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Successful outcomes from group housing systems for calves

Robert James for Progressive Dairy Published on 31 July 2020

Labour savings has been listed as an advantage for group housing systems. However, fewer but more qualified personnel replace multiple ‘calf feeders,’ with the result that the labour cost might be the same.

Ideally, working conditions are improved and employee turnover is reduced.



Conventional wisdom has told us we should house dairy calves individually to prevent nose-to-nose contact and control spread of disease. Calf hutches have been viewed as the “gold standard” for calf rearing. We were also encouraged to limit intake of milk or milk replacer nutrients to encourage rumen development and early weaning. However, let’s consider beef cattle systems:

  • They calve outdoors.

  • Calves nurse the dam multiple times per day to receive the initial colostrum and transition milk.

  • Milk intake is limited only by the dam’s supply. Angus calves drink almost 6 litres per day by the end of the first week and 9 litres per day by 6 weeks old.

  • Milk has higher fat and protein levels than most milk replacers.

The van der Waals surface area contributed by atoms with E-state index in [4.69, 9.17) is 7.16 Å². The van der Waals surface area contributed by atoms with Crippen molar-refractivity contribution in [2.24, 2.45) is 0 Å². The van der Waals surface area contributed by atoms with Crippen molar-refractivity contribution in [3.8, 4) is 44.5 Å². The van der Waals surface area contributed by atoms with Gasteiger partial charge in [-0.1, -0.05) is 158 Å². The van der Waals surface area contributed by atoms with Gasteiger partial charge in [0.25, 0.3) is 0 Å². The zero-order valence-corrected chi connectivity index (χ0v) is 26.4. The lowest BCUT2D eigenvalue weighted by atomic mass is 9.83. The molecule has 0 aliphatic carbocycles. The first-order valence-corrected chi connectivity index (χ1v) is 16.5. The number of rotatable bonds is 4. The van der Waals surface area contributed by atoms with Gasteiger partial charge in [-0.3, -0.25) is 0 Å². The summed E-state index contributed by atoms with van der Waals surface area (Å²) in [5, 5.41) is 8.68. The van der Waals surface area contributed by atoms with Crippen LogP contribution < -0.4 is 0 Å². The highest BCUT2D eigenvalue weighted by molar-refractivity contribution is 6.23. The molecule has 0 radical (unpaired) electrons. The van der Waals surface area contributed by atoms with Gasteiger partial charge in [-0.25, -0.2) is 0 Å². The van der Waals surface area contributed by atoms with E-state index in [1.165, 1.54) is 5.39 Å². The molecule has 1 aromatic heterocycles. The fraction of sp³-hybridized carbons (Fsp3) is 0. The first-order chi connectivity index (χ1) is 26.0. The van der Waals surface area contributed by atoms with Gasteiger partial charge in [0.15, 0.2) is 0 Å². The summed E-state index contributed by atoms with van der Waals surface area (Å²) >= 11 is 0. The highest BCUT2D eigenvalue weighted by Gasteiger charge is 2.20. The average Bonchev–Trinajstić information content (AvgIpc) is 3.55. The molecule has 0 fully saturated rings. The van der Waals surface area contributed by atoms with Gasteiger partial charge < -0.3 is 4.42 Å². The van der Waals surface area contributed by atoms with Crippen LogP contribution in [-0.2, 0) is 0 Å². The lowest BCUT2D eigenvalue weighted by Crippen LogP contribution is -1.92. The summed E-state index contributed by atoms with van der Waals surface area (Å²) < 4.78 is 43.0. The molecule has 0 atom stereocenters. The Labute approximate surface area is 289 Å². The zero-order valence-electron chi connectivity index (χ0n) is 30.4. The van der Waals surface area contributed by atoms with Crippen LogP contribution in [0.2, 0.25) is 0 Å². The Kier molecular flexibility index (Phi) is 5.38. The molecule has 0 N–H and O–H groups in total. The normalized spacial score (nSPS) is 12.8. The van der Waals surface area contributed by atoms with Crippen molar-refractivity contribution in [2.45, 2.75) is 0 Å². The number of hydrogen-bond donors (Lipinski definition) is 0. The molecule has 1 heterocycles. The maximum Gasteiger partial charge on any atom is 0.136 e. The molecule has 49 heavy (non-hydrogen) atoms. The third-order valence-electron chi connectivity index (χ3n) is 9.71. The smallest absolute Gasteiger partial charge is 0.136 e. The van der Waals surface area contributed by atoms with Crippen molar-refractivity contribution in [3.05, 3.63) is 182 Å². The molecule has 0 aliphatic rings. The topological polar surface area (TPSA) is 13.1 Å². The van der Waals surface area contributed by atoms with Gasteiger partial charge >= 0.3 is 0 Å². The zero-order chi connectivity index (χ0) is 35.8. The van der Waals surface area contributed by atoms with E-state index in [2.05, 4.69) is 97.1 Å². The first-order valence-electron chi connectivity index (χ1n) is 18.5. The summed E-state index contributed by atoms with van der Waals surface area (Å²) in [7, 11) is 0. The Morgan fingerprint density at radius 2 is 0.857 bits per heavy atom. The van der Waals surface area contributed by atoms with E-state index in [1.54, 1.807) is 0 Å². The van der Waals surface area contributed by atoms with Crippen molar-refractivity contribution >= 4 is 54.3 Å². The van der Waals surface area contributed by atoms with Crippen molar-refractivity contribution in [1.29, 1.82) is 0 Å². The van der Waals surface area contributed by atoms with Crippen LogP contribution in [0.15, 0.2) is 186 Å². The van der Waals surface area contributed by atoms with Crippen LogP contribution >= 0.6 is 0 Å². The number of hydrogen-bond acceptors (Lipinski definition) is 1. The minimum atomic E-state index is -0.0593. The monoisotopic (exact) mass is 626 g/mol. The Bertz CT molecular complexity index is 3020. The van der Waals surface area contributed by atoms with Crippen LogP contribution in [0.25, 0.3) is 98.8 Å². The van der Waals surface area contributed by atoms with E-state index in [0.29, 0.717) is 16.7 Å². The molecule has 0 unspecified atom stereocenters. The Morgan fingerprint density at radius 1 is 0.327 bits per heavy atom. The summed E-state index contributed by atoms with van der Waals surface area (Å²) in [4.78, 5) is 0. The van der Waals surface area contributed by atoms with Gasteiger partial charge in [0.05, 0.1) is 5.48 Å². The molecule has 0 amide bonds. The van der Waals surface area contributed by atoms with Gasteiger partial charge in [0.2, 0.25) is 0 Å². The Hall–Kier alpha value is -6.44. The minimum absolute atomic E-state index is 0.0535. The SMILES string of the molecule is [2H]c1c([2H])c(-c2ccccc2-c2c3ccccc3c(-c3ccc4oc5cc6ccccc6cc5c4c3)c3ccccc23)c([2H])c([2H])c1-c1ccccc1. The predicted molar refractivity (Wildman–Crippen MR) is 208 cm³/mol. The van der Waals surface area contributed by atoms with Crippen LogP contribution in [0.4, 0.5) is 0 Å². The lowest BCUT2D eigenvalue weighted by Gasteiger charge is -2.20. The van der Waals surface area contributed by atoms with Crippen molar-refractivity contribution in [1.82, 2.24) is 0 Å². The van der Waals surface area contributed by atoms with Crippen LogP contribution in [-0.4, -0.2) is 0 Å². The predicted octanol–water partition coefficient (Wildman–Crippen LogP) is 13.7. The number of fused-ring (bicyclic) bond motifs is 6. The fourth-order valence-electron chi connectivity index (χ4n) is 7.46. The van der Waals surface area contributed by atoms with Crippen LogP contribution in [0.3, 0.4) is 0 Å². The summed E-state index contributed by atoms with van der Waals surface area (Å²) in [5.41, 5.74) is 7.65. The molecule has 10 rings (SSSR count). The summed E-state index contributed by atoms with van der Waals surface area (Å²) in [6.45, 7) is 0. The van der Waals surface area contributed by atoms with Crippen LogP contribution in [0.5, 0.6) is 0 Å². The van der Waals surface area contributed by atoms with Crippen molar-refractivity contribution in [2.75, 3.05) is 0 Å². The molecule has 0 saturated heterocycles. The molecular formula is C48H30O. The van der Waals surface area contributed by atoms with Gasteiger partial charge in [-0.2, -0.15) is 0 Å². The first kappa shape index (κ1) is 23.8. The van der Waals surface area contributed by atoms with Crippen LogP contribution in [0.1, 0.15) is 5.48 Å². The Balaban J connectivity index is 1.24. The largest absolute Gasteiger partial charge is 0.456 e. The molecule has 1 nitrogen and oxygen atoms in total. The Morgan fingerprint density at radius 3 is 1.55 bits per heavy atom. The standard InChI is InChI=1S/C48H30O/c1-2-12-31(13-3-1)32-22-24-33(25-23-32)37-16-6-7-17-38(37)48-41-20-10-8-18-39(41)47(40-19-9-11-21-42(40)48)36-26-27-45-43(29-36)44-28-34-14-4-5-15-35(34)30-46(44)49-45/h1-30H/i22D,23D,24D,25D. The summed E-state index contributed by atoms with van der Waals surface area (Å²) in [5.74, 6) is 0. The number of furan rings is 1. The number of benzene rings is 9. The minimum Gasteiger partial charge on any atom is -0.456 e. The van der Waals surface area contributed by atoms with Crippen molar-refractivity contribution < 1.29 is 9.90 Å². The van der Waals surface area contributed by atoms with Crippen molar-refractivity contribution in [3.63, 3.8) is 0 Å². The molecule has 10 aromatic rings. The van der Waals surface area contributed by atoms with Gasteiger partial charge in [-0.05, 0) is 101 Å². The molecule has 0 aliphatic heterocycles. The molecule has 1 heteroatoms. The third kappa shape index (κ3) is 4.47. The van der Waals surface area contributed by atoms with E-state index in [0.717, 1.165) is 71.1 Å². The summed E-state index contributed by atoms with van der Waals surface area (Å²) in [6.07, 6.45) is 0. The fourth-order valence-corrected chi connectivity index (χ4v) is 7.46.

• Mortality rates are less than 3% through weaning at 6-plus months old.

Obviously, it’s nearly impossible to replicate this under today’s confinement or grazing dairy production systems. However, what can we do is attempt to practically replicate the most important components on today’s dairy production systems.

Research at several universities and experiences on dairies have shown several key factors positively associated with calf growth and well-being.

  • Calves need access to sufficient amount of milk or milk replacer nutrients. In most cases, that means as much as 8 litres of milk per day or 900 grams of milk solids.

  • Grouping calves improves intake of milk or milk replacer and calf starter.

  • Paired or grouped calves do better after weaning. They spend more time eating (more meals) and are more accepting of “new” feeds than individually housed calves.

Not all farms have made the switch to group housing systems successfully. The key factors enhancing the likelihood of a positive outcome with group feeding from either an autofeeder or acidified free-choice system are listed below. The first two factors, maternity and colostrum, apply regardless of the system and can’t be emphasized enough.


Where it all begins. The environment should be clean and comfortable for the cow and calf. Heat-stressed cows give birth early to calves that don’t absorb colostrum antibodies as well. The calving environment is where the biome (bacterial populations in the digestive and respiratory system of the calf) become established, and this has a short- and long-term impact on calf health and growth. It’s important that “good” bacteria become established early in the calf’s life.